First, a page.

I don’t know why I felt compelled to jump from the third-floor window. I don’t know where that tree shot out from on my way down. And I don’t know what made our neighbor go outside to hang her laundry at the moment that I fell. I don’t know why I imagined that I died when I collided with the ground. I was happy at that moment of collision; I closed my eyes tight and slipped into something like a delicious nap.
It took only a few moments until I heard our neighbor scream and realized something was wrong. I hadn’t really died; I could still hear the honking of cars driving by.
When I stood up and dusted off my clothes, the crowd surrounding me started to back away. Maybe I scared them. I heard one of them tell another, with fear in his voice: “There are worms coming out of his nose.”
“They are not coming out,” I corrected: “they are spilling.” I left them and walked up to my apartment.
You may wonder how old this sleepless face is. You may put him to bed in a long-gone mountain garden. Or revive him in the gardens of years to come, centuries from now. That’s where I live, in a dimension unseen by your future eyes, where feather-light cars drive by, and words freeze in the air.
This face appears on the other side of the table from me, in a bar suspended at three hundred meters. We sip our drinks in their feather-light glasses: neither raising them up nor setting them down nor clinking them together makes a sound to be heard. We hear no motors grinding or jet engines screeching on the trails wrapping around the mountain lodge. We are immersed in what scientists call the hush void, a space of near-utter silence. Here, voices fall mute when they pass beyond the scant inches of one’s hearing range. In the hush void, words can always be heard by the ears of the person meant to hear them. But if they escape beyond the void, into the vastness below, even a softly-spoken syllable could set off an avalanche in a solid rock face.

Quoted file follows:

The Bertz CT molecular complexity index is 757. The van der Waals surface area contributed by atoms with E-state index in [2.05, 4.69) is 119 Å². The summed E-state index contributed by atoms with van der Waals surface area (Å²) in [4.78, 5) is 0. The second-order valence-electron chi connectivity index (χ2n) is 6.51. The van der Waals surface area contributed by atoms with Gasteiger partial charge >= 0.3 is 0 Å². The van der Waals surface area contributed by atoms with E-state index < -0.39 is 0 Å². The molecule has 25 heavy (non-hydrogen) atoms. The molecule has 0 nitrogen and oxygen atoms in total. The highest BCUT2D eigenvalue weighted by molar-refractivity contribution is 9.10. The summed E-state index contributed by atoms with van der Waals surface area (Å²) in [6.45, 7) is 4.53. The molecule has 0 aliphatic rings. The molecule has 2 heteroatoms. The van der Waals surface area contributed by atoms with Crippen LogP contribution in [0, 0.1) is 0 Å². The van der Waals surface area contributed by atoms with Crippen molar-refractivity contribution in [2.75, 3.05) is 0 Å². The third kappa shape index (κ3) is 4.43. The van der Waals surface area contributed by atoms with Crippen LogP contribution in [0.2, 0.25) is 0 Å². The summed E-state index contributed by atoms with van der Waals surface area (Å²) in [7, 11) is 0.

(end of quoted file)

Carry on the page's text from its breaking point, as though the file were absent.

Your games are upsetting; they always seem like they’re going to end in tears. Like this one you’re playing right now, for example—I’ve just woken up to find myself blindfolded, with my hands tied to the chair I’m sitting on. I don’t like it at all. But I’m smiling at you anyway, expecting you to come toward me. I’m only smiling because I’m frightened that if I don’t you’ll sense how weak I am and do me even more damage.
The muscles stretching this desolate smile across my face are cramping now, and I give up; I’m going to call out for you, even though I know it means I’ve lost.
They were first brought together digging up other people’s trash, trying to keep starvation at bay. And since that first encounter at the public dump on the outskirts of Marrakech, the two were inseparable.
Abbas gave him the name Minouche and saw him as the son he had never had. Abbas, whose mind was addled with the blind fog of hashish and such obscene quantities of alcohol as would have been enough to wipe out an entire building, was also a bohemian painter whose days blustered by in anxious gusts.
When the boys playing ball saw the fancy automobile approach, they stopped their game and fixed their eyes on these strangers visiting their neighborhood.
Shepherded by her husband, Ali Jibran, Tha’ira descended from the Mercedes in front of a dilapidated three-story building. They left the driver in the car to wonder what could have brought them to the most renowned center for Qur’anic healing in the city.
The couple disappeared through the low entrance, which was enveloped in shadowy gloom. Their driver took a deep breath and replaced the cassette of Qur’an recitations by al-Qariti with a cassette of songs by the singer Ali al-Anisi. He pulled a pack of cigarettes from under his seat. With intense satisfaction he began to smoke and sank into delightful daydreams.